UK’s biggest asset manager warns 500 companies on climate change

Legal and General Investment Management is to warn 500 companies to do more to tackle climate change or risk being publicly named and shamed.

The move is an escalation of a long-running environmental campaign by the UK’s largest asset manager. The £700 billion fund house has created publicly available climate ratings for more than 1,000 companies, a more than 10-fold increase in the number of targets since it started pushing its global warming engagement campaign in 2016.

When companies fall short of meeting its minimum standards, including lacking comprehensive disclosure of emissions or key sustainability certifications, LGIM said it would use its vote at annual meetings or potentially sell out of the stocks in some funds. It is also calling for companies to set “net zero” targets to reduce carbon emissions.

Find out how to invest to make a difference in The Good Guide to Impact Investing 2020

Woodland Trust to plant 50m trees by 2025 to fight climate crisis

A conservation charity has pledged to plant 50 million trees by 2025 to help tackle climate change.

The Woodland Trust is also urging millions of people to join its ‘big climate fightback’ by planting trees this November to boost the biggest mass planting campaign the UK has ever seen.

The efforts come in the face of the impacts of Covid-19, with tree planting rates falling despite the need to increase woodland cover to store carbon and tackle the climate crisis.

As part of the push, the Woodland Trust is sending more than 600,000 free trees to community groups and schools over the next few weeks.

It is also announcing a new ’emergency tree fund’ worth up to £1 million to support local authorities to plant trees and create woods, which will be piloted with 12 councils and rolled out further if successful. In the big climate fightback, which is supported by players of People’s Postcode Lottery, people are being urged to plant trees, or if they cannot do that, they can take action such as lobbying MPs and donating money to the campaign.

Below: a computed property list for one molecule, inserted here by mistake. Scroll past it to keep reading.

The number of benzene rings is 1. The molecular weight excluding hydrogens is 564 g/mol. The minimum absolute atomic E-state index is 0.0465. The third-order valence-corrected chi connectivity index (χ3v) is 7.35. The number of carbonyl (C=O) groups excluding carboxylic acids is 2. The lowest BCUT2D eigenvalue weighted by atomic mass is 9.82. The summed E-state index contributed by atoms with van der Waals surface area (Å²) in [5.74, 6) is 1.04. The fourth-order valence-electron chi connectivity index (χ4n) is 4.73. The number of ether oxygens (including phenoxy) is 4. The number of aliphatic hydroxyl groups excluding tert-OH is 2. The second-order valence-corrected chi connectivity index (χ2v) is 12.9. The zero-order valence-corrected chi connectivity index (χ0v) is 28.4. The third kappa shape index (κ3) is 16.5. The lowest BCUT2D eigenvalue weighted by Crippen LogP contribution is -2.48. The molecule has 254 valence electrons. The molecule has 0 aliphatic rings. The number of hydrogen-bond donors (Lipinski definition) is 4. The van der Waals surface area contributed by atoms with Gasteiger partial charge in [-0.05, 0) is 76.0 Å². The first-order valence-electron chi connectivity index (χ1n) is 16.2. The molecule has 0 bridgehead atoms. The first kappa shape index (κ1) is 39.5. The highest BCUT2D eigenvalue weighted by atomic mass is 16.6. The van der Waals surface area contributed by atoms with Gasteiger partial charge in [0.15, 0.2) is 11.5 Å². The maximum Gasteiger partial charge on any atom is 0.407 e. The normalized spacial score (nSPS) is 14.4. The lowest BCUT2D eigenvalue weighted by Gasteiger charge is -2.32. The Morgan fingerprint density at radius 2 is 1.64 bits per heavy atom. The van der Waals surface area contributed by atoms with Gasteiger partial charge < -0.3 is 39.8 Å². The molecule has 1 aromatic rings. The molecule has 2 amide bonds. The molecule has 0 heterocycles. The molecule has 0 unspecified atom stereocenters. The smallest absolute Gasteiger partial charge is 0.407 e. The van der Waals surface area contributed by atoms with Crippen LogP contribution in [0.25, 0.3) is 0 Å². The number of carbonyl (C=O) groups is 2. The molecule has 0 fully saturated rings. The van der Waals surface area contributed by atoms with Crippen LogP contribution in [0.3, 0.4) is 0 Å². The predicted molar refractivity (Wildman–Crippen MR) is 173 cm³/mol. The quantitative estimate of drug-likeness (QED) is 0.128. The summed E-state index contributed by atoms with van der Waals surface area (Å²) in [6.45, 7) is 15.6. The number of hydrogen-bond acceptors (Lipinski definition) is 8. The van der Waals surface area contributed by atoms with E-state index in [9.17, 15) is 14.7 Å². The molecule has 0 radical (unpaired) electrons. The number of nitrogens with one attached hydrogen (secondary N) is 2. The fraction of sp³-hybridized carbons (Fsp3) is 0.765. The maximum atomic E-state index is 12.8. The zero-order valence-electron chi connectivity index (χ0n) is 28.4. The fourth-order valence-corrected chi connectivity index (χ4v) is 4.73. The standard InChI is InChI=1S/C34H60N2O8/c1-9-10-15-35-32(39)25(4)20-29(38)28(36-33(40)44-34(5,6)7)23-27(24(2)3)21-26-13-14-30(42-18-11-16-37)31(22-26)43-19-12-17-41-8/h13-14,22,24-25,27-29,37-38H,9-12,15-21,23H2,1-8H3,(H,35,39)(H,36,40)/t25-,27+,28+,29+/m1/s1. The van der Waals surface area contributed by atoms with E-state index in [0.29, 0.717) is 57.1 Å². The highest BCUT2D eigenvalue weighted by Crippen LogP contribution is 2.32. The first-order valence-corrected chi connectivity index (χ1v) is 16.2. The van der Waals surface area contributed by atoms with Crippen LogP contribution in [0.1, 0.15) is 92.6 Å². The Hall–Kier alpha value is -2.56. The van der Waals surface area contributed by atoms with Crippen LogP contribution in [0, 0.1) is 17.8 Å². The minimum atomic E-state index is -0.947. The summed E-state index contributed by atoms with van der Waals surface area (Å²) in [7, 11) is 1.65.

How to cut your carbon footprint in HALF

Great Barrier Reef has lost half of its corals since 1995

Australia’s Great Barrier Reef has lost more than half of its corals since 1995 due to climate change, a new study has found.

Scientists found that all types of corals had suffered a decline across the world’s largest reef system. The steepest falls came after mass bleaching events in 2016 and 2017. More mass bleaching occurred this year.

“There is no time to lose – we must sharply decrease greenhouse gas emissions ASAP,” the researchers warn.

The study, published in the journal Proceedings of the Royal Society B, was conducted by marine scientists at the ARC Centre of Excellence for Coral Reef Studies in Queensland.

Scientists assessed the health and size of coral colonies across the reef from 1995 to 2017.